• With a new 2.5 gallon-per-minute (low-flow) shower head, a 10-minute shower will use about 25 gallons of water, saving you five gallons of water over a typical bath. A new showerhead can also save energy — up to $145 each year on your electricity bill — beating out both the bath and an old-fashioned showerhead.
    • To avoid moisture problems, control humidity in your bathroom by running your ventilating fan during and 15 minutes after showers and baths.

  6. Make sure all air registers are clear of furniture so that air can circulate freely. 

  7. During cold weather, take advantage of the sun's warmth by keeping drapes open during daylight hours. In warm weather, close window shades and drapes to keep out the summer sun.

  8. Save water by scraping dishes instead of rinsing them before loading them in the dishwasher. Run your dishwasher with a full load and use the air-dry option if available.
    • Rinsing dirty dishes before loading your dishwasher uses a lot of water and energy. Most dishwashers today can thoroughly clean dishes that have had food scraped, rather than rinsed, off — the wash cycle and detergent take care of the rest. To make the most efficient use of your dishwasher's energy and water consumption, run the dishwasher only when enough dirty dishes have accumulated for a full load.

  9. Wash your laundry with cold water whenever possible. To save water, try to wash full loads or, if you must wash a partial load, reduce the level of water appropriately.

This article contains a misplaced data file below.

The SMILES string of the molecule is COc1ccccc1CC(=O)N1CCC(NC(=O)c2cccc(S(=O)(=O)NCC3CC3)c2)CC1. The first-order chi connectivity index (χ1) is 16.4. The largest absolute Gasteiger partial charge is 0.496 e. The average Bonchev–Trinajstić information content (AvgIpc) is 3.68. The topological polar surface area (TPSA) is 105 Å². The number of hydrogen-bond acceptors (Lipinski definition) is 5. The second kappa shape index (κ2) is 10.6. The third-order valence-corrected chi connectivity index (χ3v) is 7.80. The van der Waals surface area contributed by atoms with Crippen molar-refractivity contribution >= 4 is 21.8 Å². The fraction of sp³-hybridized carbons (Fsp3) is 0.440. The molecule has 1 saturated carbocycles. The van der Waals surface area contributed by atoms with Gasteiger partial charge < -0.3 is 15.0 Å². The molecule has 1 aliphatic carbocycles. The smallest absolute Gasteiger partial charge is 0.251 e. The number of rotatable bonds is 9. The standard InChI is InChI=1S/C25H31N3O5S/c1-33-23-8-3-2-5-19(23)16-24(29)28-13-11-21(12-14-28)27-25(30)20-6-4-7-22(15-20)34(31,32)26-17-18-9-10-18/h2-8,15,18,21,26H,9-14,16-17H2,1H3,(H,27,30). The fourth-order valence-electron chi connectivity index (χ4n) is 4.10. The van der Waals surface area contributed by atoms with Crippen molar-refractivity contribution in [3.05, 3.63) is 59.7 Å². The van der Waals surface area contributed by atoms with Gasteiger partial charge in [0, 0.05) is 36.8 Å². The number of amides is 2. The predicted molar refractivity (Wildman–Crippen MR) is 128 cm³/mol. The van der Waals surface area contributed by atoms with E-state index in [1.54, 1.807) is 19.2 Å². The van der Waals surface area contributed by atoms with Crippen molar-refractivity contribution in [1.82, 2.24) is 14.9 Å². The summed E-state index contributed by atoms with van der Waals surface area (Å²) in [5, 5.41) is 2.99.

• Hot water heating accounts for about 90 percent of the energy your machine uses to wash clothes;  only 10 percent goes to electricity used by the washer motor. Depending on the clothes and local water quality (hardness), many homeowners can effectively do laundry exclusively with cold water, using cold water laundry detergents. Switching to cold water can save the average household more than $400 annually with an electric water heater, or more than $300 annually with a gas water heater.
    • Washing full loads can save you more than 3,400 gallons of water each year.

  10. Don't over-dry your clothes. If your dryer has a moisture sensor that will automatically turn the machine off when clothes are done, use it to avoid over drying. Remember to clean the lint trap before every load. Dry full loads, or reduce drying time for partial loads.
    • It's easy to over-dry your clothes, if one setting is used for various fabric types. Try to dry loads made up of similar fabrics, so the entire load dries just as the cycle ends. Many dryers come with energy-saving moisture or humidity sensors that shut off the heat when the clothes are dry. If you don't have this feature, try to match the cycle length to the size and weight of the load. A dryer operating an extra 15 minutes per load can cost you up to $34, per year.
    • The lint trap is an important energy saver. Dryers work by moving heated air through wet clothes, evaporating and then venting water vapor outside. If the dryer cannot provide enough heat, or move air sufficiently through the clothes, they will take longer to dry, and may not dry at all. One of the easiest things you can do to increase drying efficiency is to clean the lint trap before each and every load. This step also can save you up to $34 each year.